Now for an experiment. First, suppose that the flow is random (pink noise) and there are no measurement errors, driving noise, or outflows. In that case, you see this:

Once could actually draw some superstitious conclusions about the stock and flow time series above by breaking them into apparent episodes, but that’s quite likely to mislead unless you’re thinking explicitly about the bathtub. Looking at a stock-flow scatter plot, it appears that there is no relationship:

Of course, we know this is wrong because we built the model with perfect Flow->Stock causality. The usual statistical trick to reveal the relationship is to undo the integration by taking the first difference of the stock data. When you do that, plotting the change in the stock vs. the flow (lagged one period to account for the differencing), the relationship reappears: Continue reading “Bathtub Statistics”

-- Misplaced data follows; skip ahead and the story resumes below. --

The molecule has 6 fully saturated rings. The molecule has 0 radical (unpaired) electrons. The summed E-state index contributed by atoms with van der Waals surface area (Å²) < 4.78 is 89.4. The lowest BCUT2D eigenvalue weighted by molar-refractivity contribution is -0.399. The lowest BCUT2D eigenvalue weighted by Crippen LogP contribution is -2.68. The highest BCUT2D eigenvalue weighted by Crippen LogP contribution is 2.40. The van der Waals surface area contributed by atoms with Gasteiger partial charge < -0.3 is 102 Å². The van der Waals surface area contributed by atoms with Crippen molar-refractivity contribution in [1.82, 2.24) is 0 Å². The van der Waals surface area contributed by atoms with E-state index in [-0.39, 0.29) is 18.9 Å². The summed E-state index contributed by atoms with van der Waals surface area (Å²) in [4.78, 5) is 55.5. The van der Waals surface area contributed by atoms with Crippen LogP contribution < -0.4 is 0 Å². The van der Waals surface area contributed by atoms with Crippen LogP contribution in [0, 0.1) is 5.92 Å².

Bathtub Dynamics

Failure to account for bathtub dynamics is a basic misperception of system structure, that occurs even in simple systems that lack feedback. Research shows that pattern matching, a common heuristic, leads even highly educated people to draw incorrect conclusions about systems as simple as the entry and exit of people in a store.

This can occur in any stock-flow system, which means that it’s ubiquitous. Here’s the basic setup:

Replace “Flow” and “Stock” with your favorite concepts – income and bank balance, sales rate and installed base, births and rabbits, etc. Obviously the flow causes the stock – by definition, the flow rate is the rate of change of the stock level. There is no feedback here; just pure integration, i.e. the stock accumulates the flow.

The pattern matching heuristic attempts to detect causality, or make predictions about the future, by matching the temporal patterns of cause and effect. So, naively, a pattern matcher expects to see a step in the stock in response to a step in the flow. But that’s not what happens:

Pattern matching fails because we shouldn’t expect the patterns to match through an integration. Above, the integral of the step ( flow = constant ) is a ramp ( stock = constant * time ). Other patterns are possible. For example, a monotonically decreasing cause (flow) can yield an increasing effect (stock), or even nonmonotonic behavior if it crosses zero: Continue reading “Bathtub Dynamics”